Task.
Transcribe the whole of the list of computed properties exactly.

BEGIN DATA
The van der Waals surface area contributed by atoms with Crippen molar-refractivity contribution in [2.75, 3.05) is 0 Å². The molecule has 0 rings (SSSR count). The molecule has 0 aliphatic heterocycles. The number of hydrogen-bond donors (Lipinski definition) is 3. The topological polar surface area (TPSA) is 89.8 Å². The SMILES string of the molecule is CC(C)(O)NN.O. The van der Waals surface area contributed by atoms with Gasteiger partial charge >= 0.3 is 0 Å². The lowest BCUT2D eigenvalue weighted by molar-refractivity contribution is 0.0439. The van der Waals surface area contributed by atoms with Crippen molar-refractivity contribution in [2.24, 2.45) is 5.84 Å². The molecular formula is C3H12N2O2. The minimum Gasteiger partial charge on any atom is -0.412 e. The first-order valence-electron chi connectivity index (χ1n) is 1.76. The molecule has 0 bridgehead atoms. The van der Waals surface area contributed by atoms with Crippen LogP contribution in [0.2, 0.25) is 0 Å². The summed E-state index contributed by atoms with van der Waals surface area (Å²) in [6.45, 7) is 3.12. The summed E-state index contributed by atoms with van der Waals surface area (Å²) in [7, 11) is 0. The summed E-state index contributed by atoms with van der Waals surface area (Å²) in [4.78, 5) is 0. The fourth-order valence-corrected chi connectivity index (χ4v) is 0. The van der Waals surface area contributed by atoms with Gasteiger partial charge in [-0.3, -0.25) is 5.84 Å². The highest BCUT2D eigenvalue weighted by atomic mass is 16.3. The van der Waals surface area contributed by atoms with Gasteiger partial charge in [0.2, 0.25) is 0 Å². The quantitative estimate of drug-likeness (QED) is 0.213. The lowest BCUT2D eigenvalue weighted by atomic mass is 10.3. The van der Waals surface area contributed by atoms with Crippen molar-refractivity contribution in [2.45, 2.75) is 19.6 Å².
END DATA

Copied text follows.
The van der Waals surface area contributed by atoms with Crippen molar-refractivity contribution in [2.75, 3.05) is 0 Å². The molecule has 0 rings (SSSR count). The molecule has 0 aliphatic heterocycles. The number of hydrogen-bond donors (Lipinski definition) is 3. The topological polar surface area (TPSA) is 89.8 Å². The SMILES string of the molecule is CC(C)(O)NN.O. The van der Waals surface area contributed by atoms with Gasteiger partial charge >= 0.3 is 0 Å². The lowest BCUT2D eigenvalue weighted by molar-refractivity contribution is 0.0439. The van der Waals surface area contributed by atoms with Crippen molar-refractivity contribution in [2.24, 2.45) is 5.84 Å². The molecular formula is C3H12N2O2. The minimum Gasteiger partial charge on any atom is -0.412 e. The first-order valence-electron chi connectivity index (χ1n) is 1.76. The molecule has 0 bridgehead atoms. The van der Waals surface area contributed by atoms with Crippen LogP contribution in [0.2, 0.25) is 0 Å². The summed E-state index contributed by atoms with van der Waals surface area (Å²) in [6.45, 7) is 3.12. The summed E-state index contributed by atoms with van der Waals surface area (Å²) in [7, 11) is 0. The summed E-state index contributed by atoms with van der Waals surface area (Å²) in [4.78, 5) is 0. The fourth-order valence-corrected chi connectivity index (χ4v) is 0. The van der Waals surface area contributed by atoms with Gasteiger partial charge in [-0.3, -0.25) is 5.84 Å². The highest BCUT2D eigenvalue weighted by atomic mass is 16.3. The van der Waals surface area contributed by atoms with Gasteiger partial charge in [0.2, 0.25) is 0 Å². The quantitative estimate of drug-likeness (QED) is 0.213. The lowest BCUT2D eigenvalue weighted by atomic mass is 10.3. The van der Waals surface area contributed by atoms with Crippen molar-refractivity contribution in [2.45, 2.75) is 19.6 Å².